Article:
Anthropology Magazine
Column / Borders

The Ukrainian Refugee Crisis’ Double Standard

The warm welcome Ukrainian refugees have received contrasts sharply with the punitive treatment of those from the Middle East and Africa.

Isabella Alexander-Nathani is an award-winning writer, filmmaker, educator, and cultural anthropologist focused on human rights. She is the founder and executive director of Small World Films, a nonprofit production studio that uses grounded social science research and social impact storytelling to lift the voices of marginalized populations to the global stage and to fight for international policy change. Follow her on Twitter @isabella_writes and Instagram @smallworldfilms.

Watching the war unfold in Ukraine due to the recent Russian invasion, I, like many others, have been gripped by heartbreaking images of refugees arriving to the borders of other countries by the hundreds of thousands: Their clothes soaked by the cold rain, their shoes worn through the soles by the miles walked, and their children hungry, exhausted, and scared as they cling to the one cherished toy they carried with them all those miles.

As an anthropologist and filmmaker who focuses on human rights and global migration, these images of humans in desperate need of asylum are intimately familiar to me.

What wasn’t familiar to me were the heartwarming responses from Polish citizens lining up at the border to donate clothes and shoes. I couldn’t believe the images of cars queuing to offer free rides or of train station platforms where rows of strollers sat awaiting Ukrainian mothers who might arrive with tired arms. I even saw border guards handing out warm meals to refugees waiting to hear which reception center would be available to house them.

Over a month into the conflict with Russia, the number of Ukrainian refugees now tops 4.3 million, making it the fastest growing exodus of people Europe has seen since World War II. The numbers have surpassed the worst-case scenario estimated by the United Nations Refugee Agency (UNHCR).

But long before Ukraine took center stage, refugee crises have been ongoing in many parts of the world. As of 2021, UNHCR reported 6.6 million Syrians had fled the ongoing Syrian Civil War. Around 3.4 million Afghans are currently displaced—including hundreds of thousands following the U.S. military’s sudden withdrawal from the country last summer. And according to the Africa Center for Strategic Studies, an estimated 32 million people across the African continent are displaced. The nongovernmental organization Caminando Fronteras reported 4,404 African and Middle Eastern refugees died in 2021 alone while attempting to cross the Mediterranean Sea on their way to Spain—a harrowing average of 12 people per day.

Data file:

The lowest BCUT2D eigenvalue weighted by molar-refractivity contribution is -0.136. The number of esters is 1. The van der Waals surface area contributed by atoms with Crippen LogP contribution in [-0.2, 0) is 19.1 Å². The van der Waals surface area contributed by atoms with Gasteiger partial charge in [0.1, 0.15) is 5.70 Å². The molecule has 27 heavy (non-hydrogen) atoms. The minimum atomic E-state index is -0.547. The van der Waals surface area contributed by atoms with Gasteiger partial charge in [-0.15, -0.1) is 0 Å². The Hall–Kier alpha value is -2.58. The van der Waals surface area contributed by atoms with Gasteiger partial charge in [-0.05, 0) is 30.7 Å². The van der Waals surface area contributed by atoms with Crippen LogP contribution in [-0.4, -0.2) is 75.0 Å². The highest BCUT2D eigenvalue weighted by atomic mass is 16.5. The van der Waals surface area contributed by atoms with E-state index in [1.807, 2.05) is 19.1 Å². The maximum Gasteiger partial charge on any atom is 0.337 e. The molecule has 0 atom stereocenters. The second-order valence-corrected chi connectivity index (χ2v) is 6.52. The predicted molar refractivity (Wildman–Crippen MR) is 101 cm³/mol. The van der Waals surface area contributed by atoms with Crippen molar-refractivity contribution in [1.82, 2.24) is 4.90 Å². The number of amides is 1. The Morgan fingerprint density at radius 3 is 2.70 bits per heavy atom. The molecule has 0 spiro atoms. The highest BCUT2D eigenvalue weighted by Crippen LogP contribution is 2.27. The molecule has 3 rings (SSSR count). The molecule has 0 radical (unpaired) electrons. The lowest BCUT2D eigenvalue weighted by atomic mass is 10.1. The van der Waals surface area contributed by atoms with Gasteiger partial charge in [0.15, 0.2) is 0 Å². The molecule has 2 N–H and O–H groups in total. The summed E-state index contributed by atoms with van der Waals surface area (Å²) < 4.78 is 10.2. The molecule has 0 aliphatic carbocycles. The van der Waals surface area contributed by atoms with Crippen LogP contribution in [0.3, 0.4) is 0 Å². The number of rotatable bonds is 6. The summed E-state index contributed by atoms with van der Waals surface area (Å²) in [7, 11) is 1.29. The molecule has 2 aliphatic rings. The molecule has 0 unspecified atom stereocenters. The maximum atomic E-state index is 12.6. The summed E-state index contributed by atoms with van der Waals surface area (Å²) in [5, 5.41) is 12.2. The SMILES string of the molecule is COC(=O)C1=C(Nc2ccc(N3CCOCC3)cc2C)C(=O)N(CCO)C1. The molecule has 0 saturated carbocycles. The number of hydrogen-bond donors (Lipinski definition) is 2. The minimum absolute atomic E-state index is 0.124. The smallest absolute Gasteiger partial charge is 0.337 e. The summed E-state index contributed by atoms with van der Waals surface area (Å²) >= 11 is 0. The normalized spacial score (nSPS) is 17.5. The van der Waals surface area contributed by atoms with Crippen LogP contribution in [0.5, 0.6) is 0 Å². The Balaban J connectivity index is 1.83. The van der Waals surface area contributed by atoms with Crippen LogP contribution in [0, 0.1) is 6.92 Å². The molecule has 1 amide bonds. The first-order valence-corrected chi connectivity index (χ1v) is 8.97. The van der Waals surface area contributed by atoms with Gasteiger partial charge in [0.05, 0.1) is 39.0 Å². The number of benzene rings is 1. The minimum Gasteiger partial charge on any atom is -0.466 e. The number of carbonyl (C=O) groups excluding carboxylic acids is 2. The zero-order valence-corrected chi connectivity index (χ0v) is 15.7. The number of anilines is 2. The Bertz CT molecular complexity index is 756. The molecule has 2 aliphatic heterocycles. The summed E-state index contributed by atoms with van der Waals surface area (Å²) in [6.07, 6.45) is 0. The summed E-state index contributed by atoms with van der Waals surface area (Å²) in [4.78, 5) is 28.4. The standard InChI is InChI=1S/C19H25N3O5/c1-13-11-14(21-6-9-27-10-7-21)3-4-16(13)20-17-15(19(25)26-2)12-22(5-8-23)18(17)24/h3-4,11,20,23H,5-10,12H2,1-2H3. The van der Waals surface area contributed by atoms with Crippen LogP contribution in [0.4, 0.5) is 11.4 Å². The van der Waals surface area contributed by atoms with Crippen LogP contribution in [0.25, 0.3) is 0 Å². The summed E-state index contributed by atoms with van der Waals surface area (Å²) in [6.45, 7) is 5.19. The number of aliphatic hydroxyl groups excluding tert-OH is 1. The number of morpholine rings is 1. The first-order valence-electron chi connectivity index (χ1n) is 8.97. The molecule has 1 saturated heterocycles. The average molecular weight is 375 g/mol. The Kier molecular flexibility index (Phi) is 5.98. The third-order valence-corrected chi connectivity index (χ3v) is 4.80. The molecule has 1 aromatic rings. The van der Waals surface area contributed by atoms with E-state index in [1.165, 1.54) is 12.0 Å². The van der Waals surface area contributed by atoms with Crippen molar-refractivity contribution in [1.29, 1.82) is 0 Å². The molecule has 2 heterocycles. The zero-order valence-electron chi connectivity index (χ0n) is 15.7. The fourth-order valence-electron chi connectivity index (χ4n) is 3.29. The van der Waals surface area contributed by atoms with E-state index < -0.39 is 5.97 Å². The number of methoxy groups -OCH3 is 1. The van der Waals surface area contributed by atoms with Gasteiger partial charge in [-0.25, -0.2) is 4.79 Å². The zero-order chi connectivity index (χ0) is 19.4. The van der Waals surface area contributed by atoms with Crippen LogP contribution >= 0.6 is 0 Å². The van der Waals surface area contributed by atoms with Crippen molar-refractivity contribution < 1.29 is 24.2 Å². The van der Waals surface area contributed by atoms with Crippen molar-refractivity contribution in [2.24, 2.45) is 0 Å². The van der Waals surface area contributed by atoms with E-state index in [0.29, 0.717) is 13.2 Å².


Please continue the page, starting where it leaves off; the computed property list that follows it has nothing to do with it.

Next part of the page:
As part of my work, I’ve had the privilege of documenting countless refugee journeys—mothers from Syria to the Democratic Republic of Congo to Venezuela who share a common courage as they gather what little they can carry on their backs and brave increasingly difficult journeys in order to bring their children to safer ground.

I’ve also documented the reception these women and children receive when their journeys finally reach the end. Instead of a welcome, they’re often greeted by armed border patrols ready to detain and deport them, and by citizens who protest new refugee arrivals—waving signs with slogans like “Go Home” and “Secure Our Borders.”

How can we make sense of this double standard: the sympathy authorities and ordinary citizens have extended to Ukrainian refugees compared to the harsh treatment given to those fleeing conflict in other parts of the world?

Only days into Russia’s invasion, the European Union approved an emergency plan granting any Ukrainian citizen or family member of a Ukrainian citizen the right to live and work in the bloc for up to three years. The plan waives all special visa requirements and allows Ukrainian refugees to bypass the lengthy applications and other bureaucratic hurdles that often make the asylum system challenging to navigate.

Reading this news, I couldn’t help but think that 74 years after the Universal Declaration of Human Rights was signed into law in Paris, the document is still hard at work. It was created to provide security to the millions of men, women, and children who were forcibly displaced by World War II. Today it promises that same security to those who have been forced to flee Ukraine.

More than half of those fleeing Ukraine have been received by Poland, and Moldova, Romania, Slovakia, and Hungary have also set up new reception centers for Ukrainian refugees. But this warm welcome of refugees is the exception, not the rule, for most European countries.

Several women wearing heavy coats push baby carriages on a path at a border checkpoint, with people dressed in uniforms walking behind and next to them.

Police officers assisted Ukrainian refugees crossing the border into Medyka, Poland, in February.

Michael Kappeler/Picture Alliance/Getty Images

Take Hungary, for example, whose right-wing government has developed a reputation for firmly shutting its doors to those fleeing conflict in recent years. Only two months ago, Prime Minister Viktor Orbán claimed Hungary would not change its strict new immigration policies, despite a ruling from the European Union’s highest court that found the country in direct defiance of the bloc’s refugee and asylum laws. “We aren’t going to let anyone in,” Orbán stated. Recently, however, he said Ukrainians could expect to find a “friendly place” awaiting them in Hungary.

The reasons for this double standard, not surprisingly, seem to boil down to a mix of racism, Islamophobia, and xenophobia. Anthropologists and others have long pointed to the structural inequities in how human rights law is applied to migrants, refugees, and asylum-seekers. Decisions are heavily mediated by race and nationality, in addition to other factors such as religion, gender, and age. In short: The international legal system too often allows discrimination and exclusion rather than ensuring unbiased protection to those in need of refuge.